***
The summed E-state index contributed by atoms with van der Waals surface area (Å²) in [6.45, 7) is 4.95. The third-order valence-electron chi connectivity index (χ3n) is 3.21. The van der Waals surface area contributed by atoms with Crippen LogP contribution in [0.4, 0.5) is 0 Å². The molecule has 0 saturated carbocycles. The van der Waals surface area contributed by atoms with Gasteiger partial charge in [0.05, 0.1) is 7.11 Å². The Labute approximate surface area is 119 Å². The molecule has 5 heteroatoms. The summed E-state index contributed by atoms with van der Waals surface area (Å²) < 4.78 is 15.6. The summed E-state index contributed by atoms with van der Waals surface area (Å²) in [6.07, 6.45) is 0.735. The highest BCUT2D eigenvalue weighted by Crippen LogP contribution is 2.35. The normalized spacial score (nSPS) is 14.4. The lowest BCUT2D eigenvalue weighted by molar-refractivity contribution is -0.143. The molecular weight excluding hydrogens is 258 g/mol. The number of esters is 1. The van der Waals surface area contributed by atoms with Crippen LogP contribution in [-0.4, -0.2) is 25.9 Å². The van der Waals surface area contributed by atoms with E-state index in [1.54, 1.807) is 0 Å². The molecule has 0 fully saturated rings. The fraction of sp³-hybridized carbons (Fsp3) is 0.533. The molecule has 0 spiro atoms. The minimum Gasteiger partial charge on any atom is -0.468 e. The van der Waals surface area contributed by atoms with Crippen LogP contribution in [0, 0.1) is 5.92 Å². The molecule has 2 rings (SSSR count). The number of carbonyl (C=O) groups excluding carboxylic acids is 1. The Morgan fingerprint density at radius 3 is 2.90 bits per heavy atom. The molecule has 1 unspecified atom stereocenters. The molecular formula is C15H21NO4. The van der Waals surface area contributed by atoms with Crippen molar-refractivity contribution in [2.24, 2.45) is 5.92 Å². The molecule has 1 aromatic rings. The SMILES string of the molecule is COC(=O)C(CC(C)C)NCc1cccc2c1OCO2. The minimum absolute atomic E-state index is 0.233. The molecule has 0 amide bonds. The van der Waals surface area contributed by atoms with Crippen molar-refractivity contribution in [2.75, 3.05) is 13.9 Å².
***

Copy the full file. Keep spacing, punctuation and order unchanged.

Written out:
The summed E-state index contributed by atoms with van der Waals surface area (Å²) in [6.45, 7) is 4.95. The third-order valence-electron chi connectivity index (χ3n) is 3.21. The van der Waals surface area contributed by atoms with Crippen LogP contribution in [0.4, 0.5) is 0 Å². The molecule has 0 saturated carbocycles. The van der Waals surface area contributed by atoms with Gasteiger partial charge in [0.05, 0.1) is 7.11 Å². The Labute approximate surface area is 119 Å². The molecule has 5 heteroatoms. The summed E-state index contributed by atoms with van der Waals surface area (Å²) < 4.78 is 15.6. The summed E-state index contributed by atoms with van der Waals surface area (Å²) in [6.07, 6.45) is 0.735. The highest BCUT2D eigenvalue weighted by Crippen LogP contribution is 2.35. The normalized spacial score (nSPS) is 14.4. The lowest BCUT2D eigenvalue weighted by molar-refractivity contribution is -0.143. The molecular weight excluding hydrogens is 258 g/mol. The number of esters is 1. The van der Waals surface area contributed by atoms with Crippen LogP contribution in [-0.4, -0.2) is 25.9 Å². The van der Waals surface area contributed by atoms with E-state index in [1.54, 1.807) is 0 Å². The molecule has 0 fully saturated rings. The fraction of sp³-hybridized carbons (Fsp3) is 0.533. The molecule has 0 spiro atoms. The minimum Gasteiger partial charge on any atom is -0.468 e. The van der Waals surface area contributed by atoms with Crippen LogP contribution in [0, 0.1) is 5.92 Å². The molecule has 2 rings (SSSR count). The number of carbonyl (C=O) groups excluding carboxylic acids is 1. The Morgan fingerprint density at radius 3 is 2.90 bits per heavy atom. The molecule has 1 unspecified atom stereocenters. The molecular formula is C15H21NO4. The van der Waals surface area contributed by atoms with Crippen molar-refractivity contribution in [2.24, 2.45) is 5.92 Å². The molecule has 1 aromatic rings. The SMILES string of the molecule is COC(=O)C(CC(C)C)NCc1cccc2c1OCO2. The minimum absolute atomic E-state index is 0.233. The molecule has 0 amide bonds. The van der Waals surface area contributed by atoms with Crippen molar-refractivity contribution in [2.75, 3.05) is 13.9 Å².